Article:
Multivariable Calc. Question


by balrog1212
Tags: calc 3, circle
balrog1212
balrog1212 is offline
#1
Nov9-11, 03:17 PM
P: 3
Hi,

I've been working on this problem for a few days and I'm pretty stuck. I'm working on how much area is eclipsed by some arbitrary planet by another over a given time. My question is if I have two circles one given by (y-100)^2+x^2 = 100^2 and the other given by (y+100)^2+x^2 = 100^2, how much area will be between those two curves as the second circle is shifted up until it is directly on top of the other circle?

my attempt to do this was to make the first circle (y-100)^2+x^2 = 100^2 and the second circle (y+100-t)^2+x^2 = 100^2. I would then want to find the area between those two curves as t goes from 0 to 200.

My ability to take integrals with multiple variables is poor but I will be taking calc 3 next semester so that should help.

any information on how to set this up or general help would be greatly appreciated.

Thanks
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mathman
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#2
Nov9-11, 03:43 PM
Sci Advisor
P: 5,941
You should be able to do this with plane geometry. Overlap consists of two pieces of the circles, where each piece is a sector minus a triangle.
balrog1212
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#3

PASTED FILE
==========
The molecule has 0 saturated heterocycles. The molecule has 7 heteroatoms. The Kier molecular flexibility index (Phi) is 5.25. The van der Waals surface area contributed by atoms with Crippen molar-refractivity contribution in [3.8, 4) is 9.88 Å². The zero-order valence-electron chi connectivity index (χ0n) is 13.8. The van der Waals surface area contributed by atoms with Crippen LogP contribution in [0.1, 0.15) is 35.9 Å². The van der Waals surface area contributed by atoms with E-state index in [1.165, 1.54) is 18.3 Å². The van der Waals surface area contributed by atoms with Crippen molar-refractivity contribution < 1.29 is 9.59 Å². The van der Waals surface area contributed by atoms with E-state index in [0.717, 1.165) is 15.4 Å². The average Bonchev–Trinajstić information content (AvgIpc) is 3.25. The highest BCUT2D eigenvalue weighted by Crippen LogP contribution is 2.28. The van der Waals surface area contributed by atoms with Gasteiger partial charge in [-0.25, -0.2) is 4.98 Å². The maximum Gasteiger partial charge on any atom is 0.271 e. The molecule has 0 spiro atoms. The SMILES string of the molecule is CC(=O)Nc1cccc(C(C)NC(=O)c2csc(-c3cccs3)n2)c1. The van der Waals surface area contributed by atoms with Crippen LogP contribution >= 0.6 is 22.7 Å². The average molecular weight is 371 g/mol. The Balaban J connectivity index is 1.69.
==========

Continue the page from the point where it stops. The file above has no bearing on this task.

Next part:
Nov9-11, 04:33 PM
P: 3
Could I just use plane geometry to find the area between the two circles through the whole process of t going from 0 to 200?

I guess I could rephrase my question as "If I wanted to find the area between the two circles as t goes from 0 to 200 what would it be?"

at t=0 the area would be zero, at t=200 the area would be 10,000pi

so the total area I want to find would be (area at t=0+...+area at t=50+...+area at t=100+...+area at t=150+...+area at t=200) with every area in between those accounted for too.

mathman
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#4
Nov10-11, 03:41 PM
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P: 5,941

Multivariable Calc. Question


The basic calculation gets one half, so at the end it is doubled.

Let r = radius of circle, s = t/2 (makes life easier for me). Consider line (L) connecting the two points where the circles overlap. The line from circle center to L has length r-s.
L has length 2√(2rs-s2). Therefore area of triangle is:
A=(r-s)√(2rs-s2).

The arc of the circle overlap is B=2arccos(1 - s/r). Therefore the area of the sector is C=Br2/2.

So the area you want is 2(C - A).

I suggest you check my calculations, so you will understand what is going on.


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